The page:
Government speech. The primary argument presented by the school district was that its policies were a form of government speech. If the policies were government speech, then they would not be subject to the Free Speech Clause. On the other hand, if the policies were regulatory, restricting private speech on government property, then the Free Speech Clause would apply and the policies would be subject to a “forum analysis.”

In this instance, the Ninth Circuit found that the school district’s argument stretched the government speech doctrine beyond logical bounds. While the district was entitled to make its own position known, the doctrine did not give it leave to suppress speech by others.

Policies subject to the First Amendment. Here, the school district argued that its official position that it could not accede to the demands of the union was government speech. However, the appeals court observed that nobody contested the district’s ability to express its position. Rather, the issue was whether the school district could, through its policies, limit the ability of the union, teachers and students to express their views. The government speech doctrine would be relevant to those policies only if observers might reasonably have concluded that the district itself endorsed pro-strike positions which the plaintiffs sought to express.

The school district’s position would authorize any government to block expression of views on government property that did not match the government’s own favored position, out of fear that the government’s “resolve” might be questioned. Because the speech restricted by the district’s policies would have been recognized as speech by the striking teachers and their supporters, not the district’s own speech, it was subject to the First Amendment.

Forum analysis. Because the school district’s policies were restrictions on private speech, the First Amendment’s Free Speech Clause was implicated. While there was no doubt that the school district had a legitimate interest in keeping its schools open and in avoiding disruption of its mission to educate students that did not end the discussion. It has long been established that teachers and students have First Amendment rights.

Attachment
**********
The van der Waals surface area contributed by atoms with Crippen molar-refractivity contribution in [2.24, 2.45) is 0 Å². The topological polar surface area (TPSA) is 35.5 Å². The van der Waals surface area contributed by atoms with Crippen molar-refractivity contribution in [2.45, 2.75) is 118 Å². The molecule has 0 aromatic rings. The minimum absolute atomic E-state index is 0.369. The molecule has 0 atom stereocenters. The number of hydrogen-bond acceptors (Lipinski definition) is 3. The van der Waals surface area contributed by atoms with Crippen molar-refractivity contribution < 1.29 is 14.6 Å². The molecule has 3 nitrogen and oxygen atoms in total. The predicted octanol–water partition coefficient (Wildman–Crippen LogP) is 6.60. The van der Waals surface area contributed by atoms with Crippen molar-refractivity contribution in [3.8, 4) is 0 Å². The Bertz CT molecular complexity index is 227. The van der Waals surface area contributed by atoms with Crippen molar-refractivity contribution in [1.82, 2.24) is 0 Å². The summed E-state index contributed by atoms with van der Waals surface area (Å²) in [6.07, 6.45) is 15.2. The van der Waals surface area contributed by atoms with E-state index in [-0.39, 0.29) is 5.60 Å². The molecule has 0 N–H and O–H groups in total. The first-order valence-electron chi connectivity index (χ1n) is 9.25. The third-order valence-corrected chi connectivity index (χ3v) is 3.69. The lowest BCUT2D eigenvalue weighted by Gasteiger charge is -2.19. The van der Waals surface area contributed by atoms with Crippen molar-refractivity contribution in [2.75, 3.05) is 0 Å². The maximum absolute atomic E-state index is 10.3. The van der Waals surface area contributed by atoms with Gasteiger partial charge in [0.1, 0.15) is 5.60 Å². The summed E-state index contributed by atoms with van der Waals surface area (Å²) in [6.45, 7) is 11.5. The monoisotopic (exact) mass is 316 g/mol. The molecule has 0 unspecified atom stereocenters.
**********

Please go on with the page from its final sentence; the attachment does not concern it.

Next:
As had the district court, the Ninth Circuit assumed that locations covered by the school district’s policies were non-public forum. The government has the greatest authority to restrict speech in a non-public forum. While speech in a non-public forum can be restricted, the restrictions must be (1) “reasonable” and (2) “not an effort to suppress expression merely because public officials oppose the speaker’s view.” The school district’s policies did not satisfy either requirement.

The school district did not submit evidence sufficient to justify its sweeping prohibitions. While it may have had a genuine concern for keeping schools open, a generalized fear of disruption was not enough. The district needed “reasonable ground to fear” that some disruption would occur. Here, such evidence was missing. Similarly, the appeals agreed with the district court that the policies were not viewpoint neutral. There was no issue of material fact as to the motivation behind the policies. They were enacted because of the impending strike and were rescinded after the strike ended. More than simply avoiding disruption from the strike, the district sought specifically to restrict pro-union speech.

Because the school district policies were neither reasonable nor viewpoint neutral, they failed the non-public forum test. As a result, the school district was properly held liable because implementation of its official policies inflicted constitutional injury.